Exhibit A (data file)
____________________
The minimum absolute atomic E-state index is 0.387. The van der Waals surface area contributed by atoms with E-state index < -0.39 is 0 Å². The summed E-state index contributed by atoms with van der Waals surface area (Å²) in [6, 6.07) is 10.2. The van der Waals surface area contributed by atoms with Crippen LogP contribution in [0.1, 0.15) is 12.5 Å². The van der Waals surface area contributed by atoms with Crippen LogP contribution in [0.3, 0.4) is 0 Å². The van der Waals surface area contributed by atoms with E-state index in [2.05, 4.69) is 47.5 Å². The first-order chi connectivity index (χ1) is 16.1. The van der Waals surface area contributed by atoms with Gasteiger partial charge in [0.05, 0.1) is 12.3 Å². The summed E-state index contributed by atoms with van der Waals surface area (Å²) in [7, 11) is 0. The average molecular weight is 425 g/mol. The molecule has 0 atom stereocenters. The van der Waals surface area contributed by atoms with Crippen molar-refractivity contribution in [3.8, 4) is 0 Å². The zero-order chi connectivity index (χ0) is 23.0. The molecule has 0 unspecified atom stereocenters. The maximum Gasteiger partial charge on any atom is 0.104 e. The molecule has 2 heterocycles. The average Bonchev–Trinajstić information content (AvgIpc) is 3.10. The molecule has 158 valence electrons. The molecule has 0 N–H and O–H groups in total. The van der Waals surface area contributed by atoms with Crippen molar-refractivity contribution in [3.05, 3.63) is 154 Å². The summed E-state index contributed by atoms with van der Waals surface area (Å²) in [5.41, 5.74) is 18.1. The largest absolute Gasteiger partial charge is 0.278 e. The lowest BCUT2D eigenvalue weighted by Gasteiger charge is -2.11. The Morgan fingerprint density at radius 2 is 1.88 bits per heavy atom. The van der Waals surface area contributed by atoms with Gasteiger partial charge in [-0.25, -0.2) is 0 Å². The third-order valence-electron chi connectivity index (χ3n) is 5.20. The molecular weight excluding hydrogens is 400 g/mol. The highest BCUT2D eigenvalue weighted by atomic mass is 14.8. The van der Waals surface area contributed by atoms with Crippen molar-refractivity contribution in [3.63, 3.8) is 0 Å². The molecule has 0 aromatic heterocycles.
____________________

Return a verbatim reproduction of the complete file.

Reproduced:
The minimum absolute atomic E-state index is 0.387. The van der Waals surface area contributed by atoms with E-state index < -0.39 is 0 Å². The summed E-state index contributed by atoms with van der Waals surface area (Å²) in [6, 6.07) is 10.2. The van der Waals surface area contributed by atoms with Crippen LogP contribution in [0.1, 0.15) is 12.5 Å². The van der Waals surface area contributed by atoms with Crippen LogP contribution in [0.3, 0.4) is 0 Å². The van der Waals surface area contributed by atoms with E-state index in [2.05, 4.69) is 47.5 Å². The first-order chi connectivity index (χ1) is 16.1. The van der Waals surface area contributed by atoms with Gasteiger partial charge in [0.05, 0.1) is 12.3 Å². The summed E-state index contributed by atoms with van der Waals surface area (Å²) in [7, 11) is 0. The average molecular weight is 425 g/mol. The molecule has 0 atom stereocenters. The van der Waals surface area contributed by atoms with Crippen molar-refractivity contribution in [3.8, 4) is 0 Å². The zero-order chi connectivity index (χ0) is 23.0. The molecule has 0 unspecified atom stereocenters. The maximum Gasteiger partial charge on any atom is 0.104 e. The molecule has 2 heterocycles. The average Bonchev–Trinajstić information content (AvgIpc) is 3.10. The molecule has 158 valence electrons. The molecule has 0 N–H and O–H groups in total. The van der Waals surface area contributed by atoms with Crippen molar-refractivity contribution in [3.05, 3.63) is 154 Å². The summed E-state index contributed by atoms with van der Waals surface area (Å²) in [5.41, 5.74) is 18.1. The largest absolute Gasteiger partial charge is 0.278 e. The lowest BCUT2D eigenvalue weighted by Gasteiger charge is -2.11. The Morgan fingerprint density at radius 2 is 1.88 bits per heavy atom. The van der Waals surface area contributed by atoms with Gasteiger partial charge in [-0.25, -0.2) is 0 Å². The third-order valence-electron chi connectivity index (χ3n) is 5.20. The molecular weight excluding hydrogens is 400 g/mol. The highest BCUT2D eigenvalue weighted by atomic mass is 14.8. The van der Waals surface area contributed by atoms with Crippen molar-refractivity contribution in [3.63, 3.8) is 0 Å². The molecule has 0 aromatic heterocycles.